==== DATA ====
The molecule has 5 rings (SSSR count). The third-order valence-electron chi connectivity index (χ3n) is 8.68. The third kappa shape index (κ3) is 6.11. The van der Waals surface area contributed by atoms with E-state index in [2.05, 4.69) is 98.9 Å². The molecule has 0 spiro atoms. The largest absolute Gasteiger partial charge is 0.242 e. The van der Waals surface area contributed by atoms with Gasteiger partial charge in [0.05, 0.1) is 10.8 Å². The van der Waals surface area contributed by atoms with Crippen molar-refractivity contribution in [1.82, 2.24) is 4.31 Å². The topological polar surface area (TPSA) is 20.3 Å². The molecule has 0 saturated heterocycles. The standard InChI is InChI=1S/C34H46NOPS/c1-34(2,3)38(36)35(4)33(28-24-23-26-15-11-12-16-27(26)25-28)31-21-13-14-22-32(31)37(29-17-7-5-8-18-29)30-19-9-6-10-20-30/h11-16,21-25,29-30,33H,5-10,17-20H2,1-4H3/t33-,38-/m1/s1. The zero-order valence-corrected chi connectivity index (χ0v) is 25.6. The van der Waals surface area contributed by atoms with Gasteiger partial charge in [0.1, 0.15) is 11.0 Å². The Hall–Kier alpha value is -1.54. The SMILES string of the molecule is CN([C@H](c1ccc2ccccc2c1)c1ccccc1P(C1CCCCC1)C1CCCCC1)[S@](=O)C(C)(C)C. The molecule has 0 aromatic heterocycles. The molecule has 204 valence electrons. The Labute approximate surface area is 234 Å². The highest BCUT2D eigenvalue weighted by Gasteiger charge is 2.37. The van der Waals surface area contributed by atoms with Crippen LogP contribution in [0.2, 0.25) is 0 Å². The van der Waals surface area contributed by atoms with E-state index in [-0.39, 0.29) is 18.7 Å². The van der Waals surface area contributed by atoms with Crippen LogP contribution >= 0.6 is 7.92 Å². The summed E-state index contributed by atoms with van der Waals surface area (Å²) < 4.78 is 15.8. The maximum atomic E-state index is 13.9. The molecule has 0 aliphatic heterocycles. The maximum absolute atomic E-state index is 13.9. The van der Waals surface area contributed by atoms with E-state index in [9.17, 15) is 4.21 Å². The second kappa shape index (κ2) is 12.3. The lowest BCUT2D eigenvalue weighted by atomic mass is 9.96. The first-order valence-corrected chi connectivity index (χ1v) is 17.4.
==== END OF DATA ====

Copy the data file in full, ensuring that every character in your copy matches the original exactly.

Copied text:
The molecule has 5 rings (SSSR count). The third-order valence-electron chi connectivity index (χ3n) is 8.68. The third kappa shape index (κ3) is 6.11. The van der Waals surface area contributed by atoms with E-state index in [2.05, 4.69) is 98.9 Å². The molecule has 0 spiro atoms. The largest absolute Gasteiger partial charge is 0.242 e. The van der Waals surface area contributed by atoms with Gasteiger partial charge in [0.05, 0.1) is 10.8 Å². The van der Waals surface area contributed by atoms with Crippen molar-refractivity contribution in [1.82, 2.24) is 4.31 Å². The topological polar surface area (TPSA) is 20.3 Å². The molecule has 0 saturated heterocycles. The standard InChI is InChI=1S/C34H46NOPS/c1-34(2,3)38(36)35(4)33(28-24-23-26-15-11-12-16-27(26)25-28)31-21-13-14-22-32(31)37(29-17-7-5-8-18-29)30-19-9-6-10-20-30/h11-16,21-25,29-30,33H,5-10,17-20H2,1-4H3/t33-,38-/m1/s1. The zero-order valence-corrected chi connectivity index (χ0v) is 25.6. The van der Waals surface area contributed by atoms with Gasteiger partial charge in [0.1, 0.15) is 11.0 Å². The Hall–Kier alpha value is -1.54. The SMILES string of the molecule is CN([C@H](c1ccc2ccccc2c1)c1ccccc1P(C1CCCCC1)C1CCCCC1)[S@](=O)C(C)(C)C. The molecule has 0 aromatic heterocycles. The molecule has 204 valence electrons. The Labute approximate surface area is 234 Å². The highest BCUT2D eigenvalue weighted by Gasteiger charge is 2.37. The van der Waals surface area contributed by atoms with Crippen LogP contribution in [0.2, 0.25) is 0 Å². The van der Waals surface area contributed by atoms with E-state index in [-0.39, 0.29) is 18.7 Å². The van der Waals surface area contributed by atoms with Crippen LogP contribution >= 0.6 is 7.92 Å². The summed E-state index contributed by atoms with van der Waals surface area (Å²) < 4.78 is 15.8. The maximum atomic E-state index is 13.9. The molecule has 0 aliphatic heterocycles. The maximum absolute atomic E-state index is 13.9. The van der Waals surface area contributed by atoms with E-state index in [9.17, 15) is 4.21 Å². The second kappa shape index (κ2) is 12.3. The lowest BCUT2D eigenvalue weighted by atomic mass is 9.96. The first-order valence-corrected chi connectivity index (χ1v) is 17.4.